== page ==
' 86 5000 csq avant oil pressure relief valve

Huw Powell audi at humanspeakers.com
Sun Jan 11 17:20:26 EST 2004

> I have a '86 5000 csq avant. The manifold cracked, so I tore 'er apart. In
> the process, I noticed that the turbo was leaking oil, so I replaced that,
> installed a K&N air filter, new gaskets, etc and bolted everything back
> together again. 
> The car drove and ran fine, for about 50 miles, then the radiator blew.

> Get new radiator, install radiator in
> true shade tree mechanic style, car starts right back up, but then I notice
> it's leaking oil like a mother.
> Had car towed back home, start to take off all the tin on the front around
> timing belt, etc, and it appears now that I have all the oil cleaned up that
> the leak was coming from the Oil pressure release valve, not the main seal
> or anything like that.

The "oil pressure relief valve" is not a one-shot device, or even a 
safety thing like the pressure relief things on biolers and hot water 
heaters.  It is basically a heavy spring pushing against a fairly simple 
piece of tube with a couple of holes in it, and when the output of the 
oil pump reaches the maximum "allowed," (5 bar? 7 bar?) it recycles some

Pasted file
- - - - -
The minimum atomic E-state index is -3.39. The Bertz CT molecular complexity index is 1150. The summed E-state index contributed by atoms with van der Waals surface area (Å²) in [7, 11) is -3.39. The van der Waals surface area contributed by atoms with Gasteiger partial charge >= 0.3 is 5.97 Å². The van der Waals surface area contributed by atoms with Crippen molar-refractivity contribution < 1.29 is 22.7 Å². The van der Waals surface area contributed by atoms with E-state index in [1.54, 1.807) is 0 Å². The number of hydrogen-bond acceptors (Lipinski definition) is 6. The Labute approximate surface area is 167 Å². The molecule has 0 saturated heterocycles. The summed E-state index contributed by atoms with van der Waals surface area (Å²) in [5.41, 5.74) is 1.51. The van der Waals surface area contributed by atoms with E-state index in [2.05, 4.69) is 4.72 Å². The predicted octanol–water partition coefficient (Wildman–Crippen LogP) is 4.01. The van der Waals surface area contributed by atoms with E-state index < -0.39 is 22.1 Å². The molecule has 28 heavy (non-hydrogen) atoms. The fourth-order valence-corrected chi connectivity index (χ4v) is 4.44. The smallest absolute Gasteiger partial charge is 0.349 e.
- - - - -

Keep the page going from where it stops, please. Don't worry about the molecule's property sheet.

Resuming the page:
of the oil bac through the pump, only allowing that "maximum" to get to 
the engine.  So it is a constantly functioning mechanism.

It is mounted in a round, verticallly oriented cavity that opens to the 
bottom of the oil pump.  As pointed out previously, the "sealing" device 
is either the oil temperature gauge sender (and they tend to leak quite 
nicely) or just a big bolt.  I suspect the chances of this leaking are 
pretty slim, although, anything is possible.

More likely culprits in that area are the main crank seal, your turbo 
oil lines (especially since you just replaced the turbo and might have 
roughed them up - poor old rusty things that they probably are by 
now...), and up higher, the cam oil seal.  Although an oil pump/timing 
belt cover bolt or two can leave a gusher oil leak if not installed 
correctly, it doesn't sound like you messed with them.

Since you have the engine in pieces now, so none of these theories can 
really be tested, you might as well just reassemble it with new (or very 
good used) parts every where you can.  It's a very old engine, and while 
its main guts are probably still good for many more miles, the stuff 
bolted on around it is probably pretty sketchy by now.

That's why you are getting this cascading failure of major systems 
effect, I think.  They're all old and waiting to die, and major work 
under the hood either raises the strain on old parts, or actually 
stresses them out physically by working aorund them.  (was that a 
sentence?)  It's time to get pro-active and take things off and replace 
with new *before* they break.

Others please feel free to chime in and correct any incomplete or 
erroneous explanations...

Huw Powell



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